How To Make Food

Gavin WrenFood Education, The World of Food

How to make food

It’s very easy to make food. Take some seeds or baby animals, add some of nature’s resources, like soil, grass, air, water or sunlight plus a few processed ingredients like animal food, fertilisers etc. Sit back, wait and sooner or later you will get some food, in the form of vegetables, fruit, grains, animals and so on. These foods can be combined with other foods and make even more food, like pies, sandwiches or jelly or vol-au-vents.

These basic ingredients that nature provides are the building blocks of food, which are vital requirements for us to carry on creating more food. A few weeks ago, I was talking about how there’s enough food in the world. You can read the article here, it explains how there are enough calories in the world to feed everyone, we just have trouble getting the right people get the right food.

WE’RE RUNNING OUT!!!

Only joking, we’re not running out, although people have been very scared about that idea for a long time. If you skip back a couple of hundred years you’ll find a chap called Reverend Malthus, an Englishman who came up with the outrageous idea that population will grow at a faster rate than our food supply will. He had a point, there have been huge struggles to produce enough food to feed the UK’s citizens, especially during the wars of the 20th Century. We have enough food at the moment, but the population is still growing, so our food supply needs to grow as well.

This idea that our food supply might suddenly run out lead to people doing everything they could to grow more and more food. We discovered clever ways to grow larger amounts of food using the same amount of soil or animals. We found ways to get more plants or animals into the same amount of space. We even discovered how to grow plants and animals in shorter periods of times. Almost everyone believed that we needed more food and that planet earth was our endless source of supplies needed to achieve this.

Take, take, take.

In the 20th century, most people thought the earth’s resources should utilised as much as possible, that we should dig into the ground, cut down trees, suck out the oil, pull the fish out of the sea and bury our rubbish in the ground. Farmers cut down hedges to make space to grow more crops, growing one type of food using seeds which scientists had cross-bred to make fast growing, disease resistant crops. The planet was treated like a resource to be mined, a place we could keep on taking, taking, taking from and the food would keep on coming.

Planet earth had provided these abundant natural resources which allowed us to create vast quantities of food to fill the mouths of a population that was rapidly growing. As time went on, food production increased at a greater rate than the population did, eventually reaching the point we’re at today where there is enough for everyone in the world. But the race isn’t over yet, because the population is going to carry on getting larger and larger for a fair while longer.

How to make food

A Lightbulb Moment.

Meanwhile, something else has happened. People began to realise that if we only take things away from the planet, the resources will run out. Or they might become so depleted that they become ineffective, unable to work in the way they did. This is because the natural environment is a complex place, with lots of different elements reliant on other elements to exist. For instance, birds live in hedges in the countryside. So when the farmers cut the hedges down, lots of birds lost their homes. They didn’t go elsewhere, they just disappeared.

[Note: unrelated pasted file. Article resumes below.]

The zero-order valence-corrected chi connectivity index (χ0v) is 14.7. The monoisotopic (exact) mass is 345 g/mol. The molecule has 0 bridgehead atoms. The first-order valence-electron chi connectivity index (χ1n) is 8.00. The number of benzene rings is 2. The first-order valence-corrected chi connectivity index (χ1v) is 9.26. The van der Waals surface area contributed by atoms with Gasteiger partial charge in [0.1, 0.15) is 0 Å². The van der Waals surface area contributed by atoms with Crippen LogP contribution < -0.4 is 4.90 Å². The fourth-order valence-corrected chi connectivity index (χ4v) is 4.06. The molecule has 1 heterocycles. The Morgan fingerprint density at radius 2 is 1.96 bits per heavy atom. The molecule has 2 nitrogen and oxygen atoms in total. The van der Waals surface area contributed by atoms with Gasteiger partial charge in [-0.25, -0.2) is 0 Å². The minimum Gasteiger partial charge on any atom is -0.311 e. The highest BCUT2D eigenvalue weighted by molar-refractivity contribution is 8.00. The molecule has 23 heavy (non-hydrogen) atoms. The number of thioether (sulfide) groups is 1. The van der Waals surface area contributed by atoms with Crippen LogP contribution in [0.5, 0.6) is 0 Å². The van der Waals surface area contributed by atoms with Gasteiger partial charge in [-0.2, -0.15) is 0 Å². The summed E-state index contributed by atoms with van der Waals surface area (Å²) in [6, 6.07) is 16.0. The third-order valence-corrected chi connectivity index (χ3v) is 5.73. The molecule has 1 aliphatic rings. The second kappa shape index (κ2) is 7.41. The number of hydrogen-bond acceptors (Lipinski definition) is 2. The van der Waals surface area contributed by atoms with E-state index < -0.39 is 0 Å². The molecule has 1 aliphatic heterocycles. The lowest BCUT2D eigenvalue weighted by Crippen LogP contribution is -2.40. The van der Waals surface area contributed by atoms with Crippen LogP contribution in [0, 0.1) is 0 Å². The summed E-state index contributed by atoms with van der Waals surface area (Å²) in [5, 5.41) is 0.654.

Similarly, farmers in Africa removed trees from their land, trying to make better conditions for their crops to grow. But they kept on seeing harder and harder conditions to farm in, drier, harsher, desert-like conditions where crops didn’t want to grow anymore. So they started putting trees back and paying attention to them. Over a few years, millions of new trees have been planted and they have ‘turned back the desert’. They are now seeing far greater crop production than they have for many many years.

Reap what you sow.

We’ve learned that burying our rubbish in the earth is damaging, as well as being a short sighted process because there’s a limited amount of space in the world to bury stuff. Taking too many fish out of the sea has created an imbalance in fish stocks. Cutting down the rainforest to breed cattle so that we can eat more hamburgers is questionable behaviour in the first instance, as well as removing areas of rich natural ecology.

People are beginning to realise that the main processes of creating food that we’ve used throughout the 20th century are not sustainable. The way we have mined the earth, used up all it’s oil and pumped greenhouse gases into the atmosphere cannot continue forever. Eventually, the oil will run out, the world will heat up and things will go really, really wrong. That’s why countries are committing to reducing greenhouse gases, because they realise there’s too much. That’s why people are making electric cars, because they need to stop using oil.

How to make food, forever.

Food is the same, it needs to be created in a way that works symbiotically, which means that every part benefits, through being related to each other. The earth needs to be rewarded for what it gives us, because it needs to sustain future generations of humans, rather than our generation taking what we need and legging it as soon as it runs out. That’s why the word sustainable is so popular at the moment, because it’s a very important concept, to ensure that the earths resources are sustained. Not drained, depleted or mined, but sustained for future generations to use after we’ve taken what we need form them.


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